Controlled-traffic farming has put Scaddan growers Mark and Hayley Wandel on track
Western Australian grower Mark Wandel has taken bold steps to embrace the most cost-effective technology and best management practices available, in a bid to maximise production and returns on the 6970 hectares of land under his care.
He and wife Hayley farm at Scaddan, 60 kilometres north of Esperance on WA’s south coast. Of the many ongoing changes they have made to their farming practices over the years, Mark says the most profitable has been the introduction of controlled-traffic farming, restricting all machinery on paddocks to the same travel lines or ‘tramlines’.
Mark first started thinking about tramlines after observing the effects of machinery compaction on his clay soils. Crops sown into trafficked soils germinated poorly, while those sown into non-trafficked soil germinated well.
In 2003 he made the decision to start working towards a controlled-traffic system because he could see the long-term benefits. That year, he travelled to Queensland with support from the GRDC and the Department of Agriculture and Food, WA, to see how other growers had made the switch.
Mark Wandel taking off last season’s canola crop.
In 2012 Mark compared direct heading with windrow
harvesting. He found that windrowing allowed canola
to be harvested almost two weeks earlier, shattering
was less of an issue and that headers could travel
more quickly. In 2012, headers picked up windrowed
swaths at 10 to 13 kilometres per hour, while harvesters
that were direct heading could only travel at 6 to 9km/h.
PHOTO: Evan Collis
Mark says the first step was to plan a system, starting with the headers and then considering other machinery needs.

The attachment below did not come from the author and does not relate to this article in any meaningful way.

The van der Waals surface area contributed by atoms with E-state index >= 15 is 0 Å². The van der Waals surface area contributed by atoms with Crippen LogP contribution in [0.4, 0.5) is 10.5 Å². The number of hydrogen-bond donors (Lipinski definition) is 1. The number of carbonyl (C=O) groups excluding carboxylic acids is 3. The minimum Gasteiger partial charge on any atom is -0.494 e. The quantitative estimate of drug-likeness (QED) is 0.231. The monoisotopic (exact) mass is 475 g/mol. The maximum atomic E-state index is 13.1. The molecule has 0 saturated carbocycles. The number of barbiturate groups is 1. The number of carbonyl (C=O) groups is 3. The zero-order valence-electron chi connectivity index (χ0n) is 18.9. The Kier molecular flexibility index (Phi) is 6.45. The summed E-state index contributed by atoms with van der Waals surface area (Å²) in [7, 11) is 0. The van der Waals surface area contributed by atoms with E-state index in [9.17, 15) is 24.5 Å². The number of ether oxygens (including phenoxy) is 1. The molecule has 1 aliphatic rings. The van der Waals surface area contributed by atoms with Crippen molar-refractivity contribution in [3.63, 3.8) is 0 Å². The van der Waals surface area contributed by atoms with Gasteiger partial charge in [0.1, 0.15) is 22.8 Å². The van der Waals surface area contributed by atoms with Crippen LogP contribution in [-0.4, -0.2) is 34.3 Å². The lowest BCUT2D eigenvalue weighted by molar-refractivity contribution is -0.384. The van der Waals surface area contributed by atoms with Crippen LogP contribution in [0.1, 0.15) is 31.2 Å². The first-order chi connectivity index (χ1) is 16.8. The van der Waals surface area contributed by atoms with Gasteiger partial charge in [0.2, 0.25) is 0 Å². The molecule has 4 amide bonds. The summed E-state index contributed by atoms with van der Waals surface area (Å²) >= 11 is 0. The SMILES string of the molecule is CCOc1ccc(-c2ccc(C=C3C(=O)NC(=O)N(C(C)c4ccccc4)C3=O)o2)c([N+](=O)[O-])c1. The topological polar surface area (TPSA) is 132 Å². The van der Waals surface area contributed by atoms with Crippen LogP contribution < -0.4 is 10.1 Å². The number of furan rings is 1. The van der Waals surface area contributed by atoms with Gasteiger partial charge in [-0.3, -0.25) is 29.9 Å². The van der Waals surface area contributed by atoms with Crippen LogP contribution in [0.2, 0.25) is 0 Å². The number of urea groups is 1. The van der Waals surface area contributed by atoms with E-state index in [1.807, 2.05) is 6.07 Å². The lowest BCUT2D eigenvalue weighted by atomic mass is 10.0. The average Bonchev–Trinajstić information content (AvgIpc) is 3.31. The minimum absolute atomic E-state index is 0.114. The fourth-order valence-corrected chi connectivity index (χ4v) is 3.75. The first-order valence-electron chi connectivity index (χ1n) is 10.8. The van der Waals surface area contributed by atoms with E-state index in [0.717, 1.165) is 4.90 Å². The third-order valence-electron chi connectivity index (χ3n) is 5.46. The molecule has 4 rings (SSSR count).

To implement the system, he and his family purchased:
- a real-time kinematic (RTK) base station;
- upgraded RTK receivers;
- an 18-metre Ausplow Deep Blade System airseeder and bin on three-metre centres; and
- cotton reels for a John Deere 8520 tractor so the rear axles could be wound out.
A 9m three-point linkage tool bar was built for sowing faba beans on 900-millimetre row spacings. The bar was also used to carry shrouds for spraying in the inter-rows. In addition, a 3m axle was put onto the urea spreader. Season 2004 was the first year Mark sowed crops on tramlines and it took until 2008 to match all the machinery.
The results have been plain to see: “We are increasing our yields and it’s not like we’ve had fantastic seasons with wet springs. But tramline farming, coupled with better summer weed control, has increased our soil water-holding capacity,” he says.
In fact, he considers improved water use efficiency to be the main benefit. Now, the headlands are the poorest performing areas, yielding consistently lower than the tramline areas.
The Wandels are continuous croppers running a five-year crop sequence that usually comprises faba beans, field peas or vetch in the first year, followed by wheat/canola/wheat/barley.
Mark says the Australian Hard wheat variety Mace, with its high protein, high yields and disease resistance, is their most profitable crop. The sprouting tolerance of Mace is also crucial in the region, which is subject to regular late-spring and summer rain.
To help counter the sprouting risk, three high-capacity New Holland headers (two CR9080s and one CR9060) fitted with 9.14m fronts are deployed at the end of October to harvest the crop as quickly as possible. While there is a trend towards larger fronts to increase the speed of harvest, the 9.14m fronts fit within Mark’s controlled-traffic system.
An ongoing challenge is rutting caused by water pooling in the tramlines on some soils. These are renovated with a machine that moves soil from beside the tramlines into the hollowed-out tracks.